Friday, March 30, 2007

green, black, white and blue

I went to San Antonio's only all vegetarian restaurant, green, yesterday with Roberto. The food was decent but the little one had a grand time irritating others with her running around and jumping (yes jumping). she ate my soup and had half of a chocolate espresso cafe and enough milk to feed a baby cow.

The last couple of nights I'd taken her to the Esperanza's CineMujer festival for all kinds of documentaries and films about and by women. Because I work out in gringolandia, I was late to the movie I really did want to see - Mom's Apple Pie, a documentary that was heartbreaking in talking about lesbians who were fighting for custody of their children. Relationships broke because of the struggle for custody, friendships and organizations grew and fell because of the need for support for lesbian mothers and their partners.

It hurt me to realize how treasured (and still precarious) my life is. I did parental reliquishment years ago because I didn't want this kind of hassle but I still face the stupidity of heterosexist people who, even this week, could face me and question my ability as a parent because my daughter spends afternoons at my mother's house. I have no choice but to be an incredible example for myself and my daughter by working, trying to maintain self-sufficiency and working to be a voice in any space. Of course I hate that I cannot pick up my daughter from school everyday but I have to bring money in that keeps her healthy and warm. And for that one thing to serve as an example of bad parenting when, in truth, my child is brilliant, is upsetting.

It's worse that those in this country would even try to suggest that the worst straight parent is better than a good queer parent. My brother's girlfriend hinted at such, suggesting that my daughter wasn't acting like a "lady". I told Tigrette that "ladies" were men's versions of what women were supposed to be and that, if anyone should define what it means to be a woman, it should be women - not men. And she continues to talk - saying I should spend more time with my child or that caring for my niece once in a while would make my daughter jealous (and, do I really have any more time to give another baby anyway? I mean, I already neglect Tigrette...).

I wish that I could get this woman (and others like her) to understand jealousy has no place in a household. That we must define ourselves or we are defined by those around us (and not everyone around us is good) and, believe it or not, that sexuality doesn't rub off on another person. If it did, we'd all be straight because they are the majority here.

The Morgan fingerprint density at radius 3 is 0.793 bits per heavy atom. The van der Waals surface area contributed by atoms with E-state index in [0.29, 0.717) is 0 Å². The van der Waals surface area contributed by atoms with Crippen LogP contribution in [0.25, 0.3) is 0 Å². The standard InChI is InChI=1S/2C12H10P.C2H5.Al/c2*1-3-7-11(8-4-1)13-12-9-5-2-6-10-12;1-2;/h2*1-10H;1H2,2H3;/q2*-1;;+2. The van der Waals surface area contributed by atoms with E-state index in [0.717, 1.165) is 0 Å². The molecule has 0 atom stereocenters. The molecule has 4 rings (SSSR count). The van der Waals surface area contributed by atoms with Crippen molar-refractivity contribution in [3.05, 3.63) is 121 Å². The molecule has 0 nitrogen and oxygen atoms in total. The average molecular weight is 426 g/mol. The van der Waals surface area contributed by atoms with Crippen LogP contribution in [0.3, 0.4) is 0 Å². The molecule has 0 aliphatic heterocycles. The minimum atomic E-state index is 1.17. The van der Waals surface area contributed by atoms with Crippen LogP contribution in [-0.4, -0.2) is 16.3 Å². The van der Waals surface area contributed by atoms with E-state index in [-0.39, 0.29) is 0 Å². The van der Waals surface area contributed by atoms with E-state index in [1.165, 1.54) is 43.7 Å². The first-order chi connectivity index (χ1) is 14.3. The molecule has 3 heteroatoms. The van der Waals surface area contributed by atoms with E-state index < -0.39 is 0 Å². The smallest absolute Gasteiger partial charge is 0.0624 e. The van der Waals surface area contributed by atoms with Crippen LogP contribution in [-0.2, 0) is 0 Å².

It just hurts me. It's upsetting that I couldn't smack someone on the head to get them to understand. My mother tells me she's not a parent yet - that having a baby doesn't make you a parent right away. That role grows on you or you become a parent.

So, of course, I'm in all this internal turmoil while Tigrette goes to the concession counter at Esperanza to buy popcorn and finally the next movie is on. "Pura Lengua" was an interesting short piece but the highlight for me was a performance by Adelina Anthony. She is amazing. She did a couple of scenes from her "Bruising for Besos" theater piece that had me freaking, laughing, remembering, contemplating - sometimes all at once. In particular, she read through one piece where a woman is trying to comfort her partner after a big fight. She ends up slapping the partner and tells her she was going crazy but that she's there for her. Adelina plays the voice of the one who was hit. That inside look revealed not just her own thoughts as the person hit but also how the hit wasn't done from a situation we would normally expect to witness within abuse but that it was still abuse. I remember when Ya Vez would sit on me and hold me down, telling me I'd provoked so much emotion and love from her. As though that expression in this physical attack was justified. I went home that night and wrote about it.

All this rain, and everything around me has me a little triste. I would love a cup of lovingly-made cafe. I would love to not be at work having horrible cheese and peanut butter crackers for lunch at 3 in the afternoon. I would love to feel a little justified.

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